Purpose: This study evaluated how artificial intelligence-based computer-assisted diagnosis (AI-CAD) for breast ultrasonography (US) influences diagnostic performance and agreement between radiologists with varying experience levels in different workflows. Methods: Images of 492 breast lesions (200 malignant and 292 benign masses) in 472 women taken from April 2017 to June 2018 were included. Six radiologists (three inexperienced [<1 year of experience] and three experienced [10-15 years of experience]) individually reviewed US images with and without the aid of AI-CAD, first sequentially and then simultaneously. Diagnostic performance and interobserver agreement were calculated and compared between radiologists and AI-CAD. Results: After implementing AI-CAD, the specificity, positive predictive value (PPV), and accuracy significantly improved, regardless of experience and workflow (all P<0.001, respectively). The overall area under the receiver operating characteristic curve significantly increased in simultaneous reading, but only for inexperienced radiologists. The agreement for Breast Imaging Reporting and Database System (BI-RADS) descriptors generally increased when AI-CAD was used (κ=0.29-0.63 to 0.35-0.73). Inexperienced radiologists tended to concede to AI-CAD results more easily than experienced radiologists, especially in simultaneous reading (P<0.001). The conversion rates for final assessment changes from BI-RADS 2 or 3 to BI-RADS higher than 4a or vice versa were also significantly higher in simultaneous reading than sequential reading (overall, 15.8% and 6.2%, respectively; P<0.001) for both inexperienced and experienced radiologists. Conclusion: Using AI-CAD to interpret breast US improved the specificity, PPV, and accuracy of radiologists regardless of experience level. AI-CAD may work better in simultaneous reading to improve diagnostic performance and agreement between radiologists, especially for inexperienced radiologists.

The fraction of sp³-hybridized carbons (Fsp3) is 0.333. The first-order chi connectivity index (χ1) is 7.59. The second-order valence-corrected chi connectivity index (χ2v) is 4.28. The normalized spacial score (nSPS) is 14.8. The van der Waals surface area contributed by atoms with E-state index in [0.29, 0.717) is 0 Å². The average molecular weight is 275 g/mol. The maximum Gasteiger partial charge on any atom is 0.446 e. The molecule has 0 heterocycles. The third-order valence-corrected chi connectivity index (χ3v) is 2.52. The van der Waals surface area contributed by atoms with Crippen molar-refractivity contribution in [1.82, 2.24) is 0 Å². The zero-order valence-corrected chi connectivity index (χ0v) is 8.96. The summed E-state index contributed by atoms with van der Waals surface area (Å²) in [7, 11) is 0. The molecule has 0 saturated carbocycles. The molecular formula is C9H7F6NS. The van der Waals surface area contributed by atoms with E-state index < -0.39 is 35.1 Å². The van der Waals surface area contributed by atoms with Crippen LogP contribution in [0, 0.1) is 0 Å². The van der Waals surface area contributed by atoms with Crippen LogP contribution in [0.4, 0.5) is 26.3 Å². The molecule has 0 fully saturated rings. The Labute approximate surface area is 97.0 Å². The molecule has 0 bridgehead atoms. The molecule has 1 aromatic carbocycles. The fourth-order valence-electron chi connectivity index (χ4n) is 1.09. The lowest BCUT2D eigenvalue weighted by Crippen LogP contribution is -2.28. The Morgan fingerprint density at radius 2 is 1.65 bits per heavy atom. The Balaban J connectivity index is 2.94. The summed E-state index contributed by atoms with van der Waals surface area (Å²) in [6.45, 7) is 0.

|Number of pages||10|
|Publication status||Published - 2022 Oct|
Bibliographical notePublisher Copyright:
© 2022 Korean Society of Ultrasound in Medicine (KSUM).
All Science Journal Classification (ASJC) codes
- Radiology Nuclear Medicine and imaging